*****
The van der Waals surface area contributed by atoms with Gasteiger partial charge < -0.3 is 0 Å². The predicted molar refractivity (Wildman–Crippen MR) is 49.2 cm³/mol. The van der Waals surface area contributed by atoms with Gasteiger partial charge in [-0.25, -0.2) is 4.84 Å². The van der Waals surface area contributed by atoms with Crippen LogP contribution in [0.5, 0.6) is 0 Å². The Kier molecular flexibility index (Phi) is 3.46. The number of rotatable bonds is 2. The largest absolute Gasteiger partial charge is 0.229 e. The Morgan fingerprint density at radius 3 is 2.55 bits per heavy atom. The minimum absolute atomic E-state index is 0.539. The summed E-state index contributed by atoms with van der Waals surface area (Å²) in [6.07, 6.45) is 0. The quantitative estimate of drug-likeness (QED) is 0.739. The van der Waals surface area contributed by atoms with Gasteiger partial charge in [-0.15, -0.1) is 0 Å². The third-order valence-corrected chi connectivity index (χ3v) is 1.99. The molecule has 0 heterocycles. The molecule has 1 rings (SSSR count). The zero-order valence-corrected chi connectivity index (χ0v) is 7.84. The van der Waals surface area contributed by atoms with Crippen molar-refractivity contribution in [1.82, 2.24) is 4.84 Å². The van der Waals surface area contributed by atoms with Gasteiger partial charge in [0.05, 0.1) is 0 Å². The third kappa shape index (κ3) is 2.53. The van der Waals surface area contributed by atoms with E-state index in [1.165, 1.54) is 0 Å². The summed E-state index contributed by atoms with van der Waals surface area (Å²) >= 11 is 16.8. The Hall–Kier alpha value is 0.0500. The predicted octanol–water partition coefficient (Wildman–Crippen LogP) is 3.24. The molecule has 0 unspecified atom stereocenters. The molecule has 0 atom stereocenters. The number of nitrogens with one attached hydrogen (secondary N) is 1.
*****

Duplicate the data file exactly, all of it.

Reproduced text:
The van der Waals surface area contributed by atoms with Gasteiger partial charge < -0.3 is 0 Å². The predicted molar refractivity (Wildman–Crippen MR) is 49.2 cm³/mol. The van der Waals surface area contributed by atoms with Gasteiger partial charge in [-0.25, -0.2) is 4.84 Å². The van der Waals surface area contributed by atoms with Crippen LogP contribution in [0.5, 0.6) is 0 Å². The Kier molecular flexibility index (Phi) is 3.46. The number of rotatable bonds is 2. The largest absolute Gasteiger partial charge is 0.229 e. The Morgan fingerprint density at radius 3 is 2.55 bits per heavy atom. The minimum absolute atomic E-state index is 0.539. The summed E-state index contributed by atoms with van der Waals surface area (Å²) in [6.07, 6.45) is 0. The quantitative estimate of drug-likeness (QED) is 0.739. The van der Waals surface area contributed by atoms with Gasteiger partial charge in [-0.15, -0.1) is 0 Å². The third-order valence-corrected chi connectivity index (χ3v) is 1.99. The molecule has 0 heterocycles. The molecule has 1 rings (SSSR count). The zero-order valence-corrected chi connectivity index (χ0v) is 7.84. The van der Waals surface area contributed by atoms with Crippen molar-refractivity contribution in [1.82, 2.24) is 4.84 Å². The van der Waals surface area contributed by atoms with Gasteiger partial charge in [0.05, 0.1) is 0 Å². The third kappa shape index (κ3) is 2.53. The van der Waals surface area contributed by atoms with E-state index in [1.165, 1.54) is 0 Å². The summed E-state index contributed by atoms with van der Waals surface area (Å²) >= 11 is 16.8. The Hall–Kier alpha value is 0.0500. The predicted octanol–water partition coefficient (Wildman–Crippen LogP) is 3.24. The molecule has 0 unspecified atom stereocenters. The molecule has 0 atom stereocenters. The number of nitrogens with one attached hydrogen (secondary N) is 1.